From The Art and Popular Culture Encyclopedia

Jump to: navigation, search

"Pierre de Blois, who wrote in the twelfth century, complains that the horses of the knights were more frequently loaded with implements of gluttony and drunkenness, than with arms fit for battle. "They are burdened, "says he, "not with weapons, but wine; not with javelins, but cheeses; not with bludgeons, but bottles; not with spears, but with spits."— Non ferro sedvino, non lanceis sed caseis, non ensibus sed utribus, nou hastibus sed verubus onerantur."--History of Fiction (1814) by John Colin Dunlop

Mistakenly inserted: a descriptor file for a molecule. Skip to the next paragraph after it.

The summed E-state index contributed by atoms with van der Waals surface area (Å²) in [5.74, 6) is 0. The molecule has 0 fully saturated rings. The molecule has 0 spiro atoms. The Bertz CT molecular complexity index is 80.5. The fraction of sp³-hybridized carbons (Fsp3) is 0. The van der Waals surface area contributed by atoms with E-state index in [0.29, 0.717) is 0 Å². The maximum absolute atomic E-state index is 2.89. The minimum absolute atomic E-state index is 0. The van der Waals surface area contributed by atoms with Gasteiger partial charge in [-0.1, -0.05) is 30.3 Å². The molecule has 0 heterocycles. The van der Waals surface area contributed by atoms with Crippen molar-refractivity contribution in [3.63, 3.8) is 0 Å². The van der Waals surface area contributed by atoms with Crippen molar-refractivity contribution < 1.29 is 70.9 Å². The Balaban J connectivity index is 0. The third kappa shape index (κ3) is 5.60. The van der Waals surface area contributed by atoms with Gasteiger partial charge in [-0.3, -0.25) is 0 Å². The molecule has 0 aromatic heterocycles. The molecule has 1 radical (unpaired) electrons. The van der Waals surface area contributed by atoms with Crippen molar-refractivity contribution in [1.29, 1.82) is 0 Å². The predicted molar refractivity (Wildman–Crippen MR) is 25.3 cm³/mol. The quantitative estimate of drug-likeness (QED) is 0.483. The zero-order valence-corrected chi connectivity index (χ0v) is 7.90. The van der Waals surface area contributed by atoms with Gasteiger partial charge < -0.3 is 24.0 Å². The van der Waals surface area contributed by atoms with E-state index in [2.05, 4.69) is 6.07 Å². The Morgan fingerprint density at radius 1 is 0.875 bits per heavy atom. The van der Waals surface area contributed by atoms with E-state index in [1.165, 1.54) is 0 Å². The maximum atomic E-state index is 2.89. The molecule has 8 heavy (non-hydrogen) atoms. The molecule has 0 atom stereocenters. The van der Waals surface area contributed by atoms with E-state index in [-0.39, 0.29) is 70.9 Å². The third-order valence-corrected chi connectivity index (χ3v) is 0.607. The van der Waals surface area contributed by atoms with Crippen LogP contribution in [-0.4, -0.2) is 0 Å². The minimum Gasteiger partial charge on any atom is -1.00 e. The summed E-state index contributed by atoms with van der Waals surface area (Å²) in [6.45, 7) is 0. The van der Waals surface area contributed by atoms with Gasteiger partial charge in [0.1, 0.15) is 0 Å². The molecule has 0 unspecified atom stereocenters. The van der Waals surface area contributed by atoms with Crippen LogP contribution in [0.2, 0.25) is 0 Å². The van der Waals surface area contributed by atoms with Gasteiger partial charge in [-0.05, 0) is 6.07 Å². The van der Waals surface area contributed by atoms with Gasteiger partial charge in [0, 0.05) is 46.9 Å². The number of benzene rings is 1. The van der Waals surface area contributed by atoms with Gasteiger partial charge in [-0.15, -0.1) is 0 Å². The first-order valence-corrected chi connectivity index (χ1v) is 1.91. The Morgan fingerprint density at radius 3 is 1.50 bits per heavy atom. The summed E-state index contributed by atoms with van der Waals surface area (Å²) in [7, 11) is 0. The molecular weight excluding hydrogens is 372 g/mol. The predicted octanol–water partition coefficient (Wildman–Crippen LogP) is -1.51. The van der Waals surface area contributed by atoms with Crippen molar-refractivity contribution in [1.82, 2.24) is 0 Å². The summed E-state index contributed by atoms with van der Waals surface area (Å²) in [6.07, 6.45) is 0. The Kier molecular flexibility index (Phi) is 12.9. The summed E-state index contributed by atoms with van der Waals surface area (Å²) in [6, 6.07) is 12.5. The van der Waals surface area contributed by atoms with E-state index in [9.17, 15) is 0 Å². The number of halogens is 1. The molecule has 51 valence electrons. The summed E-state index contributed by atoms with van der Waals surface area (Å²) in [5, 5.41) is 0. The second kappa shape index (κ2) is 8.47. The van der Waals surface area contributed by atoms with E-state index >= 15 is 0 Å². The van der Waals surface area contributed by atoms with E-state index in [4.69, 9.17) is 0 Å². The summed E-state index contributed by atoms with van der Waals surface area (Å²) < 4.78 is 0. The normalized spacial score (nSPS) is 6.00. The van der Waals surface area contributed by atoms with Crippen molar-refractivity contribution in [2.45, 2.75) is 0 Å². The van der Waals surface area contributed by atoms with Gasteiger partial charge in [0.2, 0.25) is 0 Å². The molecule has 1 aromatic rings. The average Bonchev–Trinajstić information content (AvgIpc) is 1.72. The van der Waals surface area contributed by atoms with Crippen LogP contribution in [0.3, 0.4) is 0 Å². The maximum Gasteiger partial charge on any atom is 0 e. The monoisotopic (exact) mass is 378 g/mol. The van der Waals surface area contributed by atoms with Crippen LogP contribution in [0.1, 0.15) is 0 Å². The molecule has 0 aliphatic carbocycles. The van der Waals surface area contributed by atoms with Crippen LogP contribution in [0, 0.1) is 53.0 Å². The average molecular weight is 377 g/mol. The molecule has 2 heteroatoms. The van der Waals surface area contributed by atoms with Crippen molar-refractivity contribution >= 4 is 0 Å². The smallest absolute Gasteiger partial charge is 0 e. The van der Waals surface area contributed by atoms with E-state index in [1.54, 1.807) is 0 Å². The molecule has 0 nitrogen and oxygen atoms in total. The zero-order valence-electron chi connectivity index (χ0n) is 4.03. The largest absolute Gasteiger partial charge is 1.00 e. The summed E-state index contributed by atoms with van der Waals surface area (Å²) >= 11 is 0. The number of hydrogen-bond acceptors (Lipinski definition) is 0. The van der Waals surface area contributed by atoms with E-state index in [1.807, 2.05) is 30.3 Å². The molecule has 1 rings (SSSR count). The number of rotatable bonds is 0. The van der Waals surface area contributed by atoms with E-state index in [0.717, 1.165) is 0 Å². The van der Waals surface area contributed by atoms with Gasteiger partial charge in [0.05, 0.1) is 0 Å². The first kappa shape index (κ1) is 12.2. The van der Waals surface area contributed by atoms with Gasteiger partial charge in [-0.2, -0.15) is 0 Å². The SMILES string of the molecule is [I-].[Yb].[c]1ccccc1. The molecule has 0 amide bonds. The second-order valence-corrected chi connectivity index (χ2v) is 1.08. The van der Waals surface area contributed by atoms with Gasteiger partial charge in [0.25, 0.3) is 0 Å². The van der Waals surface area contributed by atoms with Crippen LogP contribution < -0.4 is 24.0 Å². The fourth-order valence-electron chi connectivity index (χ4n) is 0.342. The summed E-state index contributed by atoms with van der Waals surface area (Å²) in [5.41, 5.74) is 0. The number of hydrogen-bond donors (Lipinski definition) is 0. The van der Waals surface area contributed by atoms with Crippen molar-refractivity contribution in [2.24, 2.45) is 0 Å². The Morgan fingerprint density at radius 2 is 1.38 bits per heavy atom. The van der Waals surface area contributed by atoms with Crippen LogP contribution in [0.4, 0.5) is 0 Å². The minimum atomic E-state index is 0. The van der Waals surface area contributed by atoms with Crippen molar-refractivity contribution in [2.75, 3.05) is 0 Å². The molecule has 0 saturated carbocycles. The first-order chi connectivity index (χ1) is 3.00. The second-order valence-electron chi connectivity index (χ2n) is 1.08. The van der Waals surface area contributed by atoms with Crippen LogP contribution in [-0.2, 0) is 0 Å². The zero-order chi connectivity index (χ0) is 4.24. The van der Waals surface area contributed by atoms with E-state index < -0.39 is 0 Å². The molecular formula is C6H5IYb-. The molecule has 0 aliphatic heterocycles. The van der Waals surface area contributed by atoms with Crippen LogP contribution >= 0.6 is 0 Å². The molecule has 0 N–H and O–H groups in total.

Related e



A javelin is a light spear designed primarily to be thrown, historically as a ranged weapon, but today predominantly for sport. The javelin is almost always thrown by hand, unlike the sling, bow, and crossbow, which launch projectiles with the aid of a hand-held mechanism. However, devices do exist to assist the javelin thrower in achieving greater distance, such as spear-throwers or the amentum.

Unless indicated otherwise, the text in this article is either based on Wikipedia article "Javelin" or another language Wikipedia page thereof used under the terms of the GNU Free Documentation License; or on research by Jahsonic and friends. See Art and Popular Culture's copyright notice.

Personal tools